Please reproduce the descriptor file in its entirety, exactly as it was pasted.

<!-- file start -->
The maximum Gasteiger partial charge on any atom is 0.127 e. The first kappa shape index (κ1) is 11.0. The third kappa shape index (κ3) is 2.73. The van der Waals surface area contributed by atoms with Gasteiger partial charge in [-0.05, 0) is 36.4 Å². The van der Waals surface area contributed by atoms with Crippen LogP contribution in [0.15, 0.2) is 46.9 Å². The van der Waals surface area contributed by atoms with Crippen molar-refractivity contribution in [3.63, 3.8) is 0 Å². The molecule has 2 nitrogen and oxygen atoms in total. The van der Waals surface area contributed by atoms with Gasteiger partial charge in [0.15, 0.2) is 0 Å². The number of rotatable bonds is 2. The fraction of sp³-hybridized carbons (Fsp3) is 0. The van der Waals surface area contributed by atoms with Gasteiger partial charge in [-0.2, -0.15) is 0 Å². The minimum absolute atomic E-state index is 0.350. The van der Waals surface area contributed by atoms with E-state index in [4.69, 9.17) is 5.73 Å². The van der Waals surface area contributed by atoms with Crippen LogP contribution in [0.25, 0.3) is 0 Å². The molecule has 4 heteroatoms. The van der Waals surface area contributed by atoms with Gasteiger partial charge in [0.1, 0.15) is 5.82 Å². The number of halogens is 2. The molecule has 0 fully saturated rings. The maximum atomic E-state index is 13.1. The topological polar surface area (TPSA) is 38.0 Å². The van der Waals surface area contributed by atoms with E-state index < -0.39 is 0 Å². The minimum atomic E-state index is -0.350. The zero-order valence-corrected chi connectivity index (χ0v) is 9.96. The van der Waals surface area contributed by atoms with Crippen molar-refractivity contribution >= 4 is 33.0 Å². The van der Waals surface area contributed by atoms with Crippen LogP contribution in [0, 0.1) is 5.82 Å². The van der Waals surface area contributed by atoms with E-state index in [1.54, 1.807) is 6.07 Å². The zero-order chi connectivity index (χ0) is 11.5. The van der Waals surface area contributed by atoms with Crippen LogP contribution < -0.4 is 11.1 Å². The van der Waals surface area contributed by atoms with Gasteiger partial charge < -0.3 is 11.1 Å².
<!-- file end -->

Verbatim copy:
The maximum Gasteiger partial charge on any atom is 0.127 e. The first kappa shape index (κ1) is 11.0. The third kappa shape index (κ3) is 2.73. The van der Waals surface area contributed by atoms with Gasteiger partial charge in [-0.05, 0) is 36.4 Å². The van der Waals surface area contributed by atoms with Crippen LogP contribution in [0.15, 0.2) is 46.9 Å². The van der Waals surface area contributed by atoms with Crippen molar-refractivity contribution in [3.63, 3.8) is 0 Å². The molecule has 2 nitrogen and oxygen atoms in total. The van der Waals surface area contributed by atoms with Gasteiger partial charge in [0.15, 0.2) is 0 Å². The number of rotatable bonds is 2. The fraction of sp³-hybridized carbons (Fsp3) is 0. The van der Waals surface area contributed by atoms with Gasteiger partial charge in [-0.2, -0.15) is 0 Å². The minimum absolute atomic E-state index is 0.350. The van der Waals surface area contributed by atoms with E-state index in [4.69, 9.17) is 5.73 Å². The van der Waals surface area contributed by atoms with Crippen LogP contribution in [0.25, 0.3) is 0 Å². The molecule has 4 heteroatoms. The van der Waals surface area contributed by atoms with Gasteiger partial charge in [0.1, 0.15) is 5.82 Å². The number of halogens is 2. The molecule has 0 fully saturated rings. The maximum atomic E-state index is 13.1. The topological polar surface area (TPSA) is 38.0 Å². The van der Waals surface area contributed by atoms with E-state index < -0.39 is 0 Å². The minimum atomic E-state index is -0.350. The zero-order valence-corrected chi connectivity index (χ0v) is 9.96. The van der Waals surface area contributed by atoms with Crippen molar-refractivity contribution >= 4 is 33.0 Å². The van der Waals surface area contributed by atoms with Crippen LogP contribution in [0, 0.1) is 5.82 Å². The van der Waals surface area contributed by atoms with E-state index in [1.54, 1.807) is 6.07 Å². The zero-order chi connectivity index (χ0) is 11.5. The van der Waals surface area contributed by atoms with Crippen LogP contribution < -0.4 is 11.1 Å². The van der Waals surface area contributed by atoms with Gasteiger partial charge < -0.3 is 11.1 Å².